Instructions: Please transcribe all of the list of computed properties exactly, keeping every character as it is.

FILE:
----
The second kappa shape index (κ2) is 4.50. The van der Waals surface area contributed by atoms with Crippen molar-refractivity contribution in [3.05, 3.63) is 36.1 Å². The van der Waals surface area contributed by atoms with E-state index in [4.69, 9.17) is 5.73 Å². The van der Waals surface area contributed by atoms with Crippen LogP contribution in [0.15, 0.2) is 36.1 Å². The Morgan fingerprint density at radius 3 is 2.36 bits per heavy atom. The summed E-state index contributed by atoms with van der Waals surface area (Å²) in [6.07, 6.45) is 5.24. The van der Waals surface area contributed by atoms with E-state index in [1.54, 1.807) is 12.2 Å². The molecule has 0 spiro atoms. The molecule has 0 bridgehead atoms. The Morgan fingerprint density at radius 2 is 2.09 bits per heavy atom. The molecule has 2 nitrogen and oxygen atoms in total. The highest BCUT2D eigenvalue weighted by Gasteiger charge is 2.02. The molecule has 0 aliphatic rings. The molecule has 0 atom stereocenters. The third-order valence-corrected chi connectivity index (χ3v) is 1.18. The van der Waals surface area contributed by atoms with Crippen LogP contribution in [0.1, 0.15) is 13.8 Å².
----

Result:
The second kappa shape index (κ2) is 4.50. The van der Waals surface area contributed by atoms with Crippen molar-refractivity contribution in [3.05, 3.63) is 36.1 Å². The van der Waals surface area contributed by atoms with E-state index in [4.69, 9.17) is 5.73 Å². The van der Waals surface area contributed by atoms with Crippen LogP contribution in [0.15, 0.2) is 36.1 Å². The Morgan fingerprint density at radius 3 is 2.36 bits per heavy atom. The summed E-state index contributed by atoms with van der Waals surface area (Å²) in [6.07, 6.45) is 5.24. The van der Waals surface area contributed by atoms with E-state index in [1.54, 1.807) is 12.2 Å². The molecule has 0 spiro atoms. The molecule has 0 bridgehead atoms. The Morgan fingerprint density at radius 2 is 2.09 bits per heavy atom. The molecule has 2 nitrogen and oxygen atoms in total. The highest BCUT2D eigenvalue weighted by Gasteiger charge is 2.02. The molecule has 0 aliphatic rings. The molecule has 0 atom stereocenters. The third-order valence-corrected chi connectivity index (χ3v) is 1.18. The van der Waals surface area contributed by atoms with Crippen LogP contribution in [0.1, 0.15) is 13.8 Å².